Wednesday, February 5, 2014

In which Roseanne Cash speaks directly to me

When you are training to run 40 miles, there's really no getting around doing long training runs. And while the longest-of-the-long can obviously be accomplished on weekends there's no getting around doing some long-ish runs during the work week. For me, this means...

1. setting the alarm for 4AM
2. turning off said alarm and checking my email
3. checking the weather
4. checking Facebook
5. re-checking the weather
6. only THEN dragging my butt out of bed
7. proceeding to the pellet stove, which I hope-against-hope is still running so I can be toasty warm
8. layer up based on yet another weather-check since I cannot, at that hour, retain what the temperature and wind chill actually are
9. eating a Gu or half a  banana and downing some water
10. making sure I have a couple or 3 decent podcasts ready to talk me through the run
11. And then FINALLY heading out the door.... at about 4:30.

Once I'm out there it's very peaceful. Unless the moon happens to be full or almost-full, there's nothing to see except the tunnel of light from my headlamp. Yes, I'm still exhausted, but at this point in my training, feeling sleepy-tired is not really a factor in whether or not I can put one foot in front of the other. I have an autopilot setting, of sorts, that just kicks in. It's not very fast, but it's certainly respectable for an Old Bag like me.

Today as I pondered the 'light tunnel' ahead of me, a wonderful conversation was happening on the Slate Culture Gabfest between the hosts and Roseanne Cash. She was talking about writing lyrics and poetry and books and she referred to another author she admired (sorry, I can't remember which one!). She said (basically) that writing a novel is like driving in the dark. You can only see the short distance before you that the headlights illuminate, but you know you can get home.

If I knew how to make speech bubbles, she would totally be saying, "Hey, Phoebe. I get you."


That is SO my early morning runs.

Especially on overcast mornings like this. We had snow all day but when I hit the road it hadn't started yet. It seemed unlikely that we would get a snow day because, literally, there was not a flake. I was not able to see the sky and the snow clouds that were rolling in. All I could see was triangle of light in front of me. I could perceive the hills I was going up and down (and, boy, howdy, we've got plenty of them!) based on the effort my legs and lungs were putting in, but there was no gazing ahead in order to dread the next incline. There was no way-in-the-distance turn around point. There was just that stride. And then the next. And the next.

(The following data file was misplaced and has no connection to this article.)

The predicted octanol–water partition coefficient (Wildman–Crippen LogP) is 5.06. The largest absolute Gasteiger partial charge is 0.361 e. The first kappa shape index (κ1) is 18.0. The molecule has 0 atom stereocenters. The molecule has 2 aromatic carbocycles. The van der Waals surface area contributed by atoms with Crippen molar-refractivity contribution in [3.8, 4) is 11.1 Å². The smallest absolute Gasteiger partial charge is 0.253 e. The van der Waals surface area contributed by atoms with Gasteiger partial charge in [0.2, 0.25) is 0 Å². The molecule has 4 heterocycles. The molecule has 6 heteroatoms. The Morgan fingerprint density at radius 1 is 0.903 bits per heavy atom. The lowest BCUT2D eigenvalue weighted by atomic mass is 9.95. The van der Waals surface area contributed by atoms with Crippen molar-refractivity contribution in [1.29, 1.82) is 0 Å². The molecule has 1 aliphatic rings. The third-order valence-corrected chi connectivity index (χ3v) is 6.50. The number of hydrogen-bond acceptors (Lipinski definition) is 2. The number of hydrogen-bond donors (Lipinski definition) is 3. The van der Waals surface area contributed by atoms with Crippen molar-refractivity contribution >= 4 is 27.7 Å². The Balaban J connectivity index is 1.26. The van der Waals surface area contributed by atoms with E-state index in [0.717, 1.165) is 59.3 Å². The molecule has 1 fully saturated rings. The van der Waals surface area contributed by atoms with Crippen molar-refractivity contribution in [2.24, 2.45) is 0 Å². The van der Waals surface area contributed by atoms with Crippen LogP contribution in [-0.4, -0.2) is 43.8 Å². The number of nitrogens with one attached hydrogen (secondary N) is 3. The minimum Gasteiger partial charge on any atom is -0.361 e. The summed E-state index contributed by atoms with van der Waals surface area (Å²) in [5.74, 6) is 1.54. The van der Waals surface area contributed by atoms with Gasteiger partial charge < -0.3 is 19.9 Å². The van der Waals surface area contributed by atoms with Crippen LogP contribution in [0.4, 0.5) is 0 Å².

(Oh, and the little voice every 1/2 mile on the Strava phone app I am now using for GPS/workout tracking. I can't forget her. She is VITAL!)

As the snow started to fall - and my hopes of a snowday began to increase - the visibility became even more obscured. You know what it feels like to drive with your brights on in a snow or rain storm? That's what it feels like to run with a headlamp on in moderate or heavy precipitation. Only, thank goodness, you're not afraid of having an accident. (What a relief, since there's really no way to 'turn down your brights'!) The road quickly became snow covered. I stopped looking up in an attempt to identify landmarks because it was blinding. I kept my eyes on the dark line that seemed to indicate the shoulder of the road. The traffic, always limited to 5 or 8 cars, was literally non-existant on this wintry morning and my route was not one that required thought: run to the end of the road, take a left. Pretty straight forward. I am not one to meditate - though Lord knows I could use it - but this felt pretty close.

I don't know if these long miles I'm putting in are 'junk miles'. I don't know if they are really helping my physical fitness or just wearing me out. But I do know that every time I get back to the house, just about 6AM, I am still a little surprised at what I have just done. Most people are still in bed and I've just burned about 1,000 calories.

And even though my kids are not at all impressed with my feats and just want their breakfast and help finding their library books and homework folders....
and even though by 10AM I am ready to hide under my desk for a long nap...
and even though by 7:30PM I am literally in my pajamas and laying out my clothes by the pellet stove for the next day's run....
and even though by 9PM I am closing my book or turning off the screens so that I can go to sleep....

it's not a bad way to start your day.

Also? It's pretty badass.

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